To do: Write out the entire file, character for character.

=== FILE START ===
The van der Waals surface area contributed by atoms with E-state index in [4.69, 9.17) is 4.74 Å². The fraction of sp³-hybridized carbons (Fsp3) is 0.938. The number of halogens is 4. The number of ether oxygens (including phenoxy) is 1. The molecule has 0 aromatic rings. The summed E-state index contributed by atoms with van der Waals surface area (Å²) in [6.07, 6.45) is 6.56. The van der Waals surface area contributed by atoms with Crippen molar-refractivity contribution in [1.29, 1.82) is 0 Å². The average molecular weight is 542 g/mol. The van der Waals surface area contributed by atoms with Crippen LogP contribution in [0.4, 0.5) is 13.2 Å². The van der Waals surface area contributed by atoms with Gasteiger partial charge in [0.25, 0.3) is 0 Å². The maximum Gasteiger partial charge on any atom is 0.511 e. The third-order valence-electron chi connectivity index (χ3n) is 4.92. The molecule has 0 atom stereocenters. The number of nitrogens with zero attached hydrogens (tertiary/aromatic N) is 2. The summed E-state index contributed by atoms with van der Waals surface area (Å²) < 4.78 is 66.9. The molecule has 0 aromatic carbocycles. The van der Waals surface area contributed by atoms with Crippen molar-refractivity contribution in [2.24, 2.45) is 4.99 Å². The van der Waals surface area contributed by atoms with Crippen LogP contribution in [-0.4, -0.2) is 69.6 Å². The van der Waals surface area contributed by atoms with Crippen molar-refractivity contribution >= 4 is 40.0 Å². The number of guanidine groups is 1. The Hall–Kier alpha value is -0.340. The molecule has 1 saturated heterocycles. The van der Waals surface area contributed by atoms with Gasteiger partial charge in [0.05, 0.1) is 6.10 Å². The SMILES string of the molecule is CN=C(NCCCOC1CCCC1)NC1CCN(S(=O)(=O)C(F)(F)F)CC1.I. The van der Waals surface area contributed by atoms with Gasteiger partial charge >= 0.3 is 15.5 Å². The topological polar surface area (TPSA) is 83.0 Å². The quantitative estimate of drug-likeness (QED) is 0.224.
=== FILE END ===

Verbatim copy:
The van der Waals surface area contributed by atoms with E-state index in [4.69, 9.17) is 4.74 Å². The fraction of sp³-hybridized carbons (Fsp3) is 0.938. The number of halogens is 4. The number of ether oxygens (including phenoxy) is 1. The molecule has 0 aromatic rings. The summed E-state index contributed by atoms with van der Waals surface area (Å²) in [6.07, 6.45) is 6.56. The van der Waals surface area contributed by atoms with Crippen molar-refractivity contribution in [1.29, 1.82) is 0 Å². The average molecular weight is 542 g/mol. The van der Waals surface area contributed by atoms with Crippen LogP contribution in [0.4, 0.5) is 13.2 Å². The van der Waals surface area contributed by atoms with Gasteiger partial charge in [0.25, 0.3) is 0 Å². The maximum Gasteiger partial charge on any atom is 0.511 e. The third-order valence-electron chi connectivity index (χ3n) is 4.92. The molecule has 0 atom stereocenters. The number of nitrogens with zero attached hydrogens (tertiary/aromatic N) is 2. The summed E-state index contributed by atoms with van der Waals surface area (Å²) < 4.78 is 66.9. The molecule has 0 aromatic carbocycles. The van der Waals surface area contributed by atoms with Crippen molar-refractivity contribution in [2.24, 2.45) is 4.99 Å². The van der Waals surface area contributed by atoms with Crippen LogP contribution in [-0.4, -0.2) is 69.6 Å². The van der Waals surface area contributed by atoms with Crippen molar-refractivity contribution >= 4 is 40.0 Å². The number of guanidine groups is 1. The Hall–Kier alpha value is -0.340. The molecule has 1 saturated heterocycles. The van der Waals surface area contributed by atoms with Gasteiger partial charge in [0.05, 0.1) is 6.10 Å². The SMILES string of the molecule is CN=C(NCCCOC1CCCC1)NC1CCN(S(=O)(=O)C(F)(F)F)CC1.I. The van der Waals surface area contributed by atoms with Gasteiger partial charge >= 0.3 is 15.5 Å². The topological polar surface area (TPSA) is 83.0 Å². The quantitative estimate of drug-likeness (QED) is 0.224.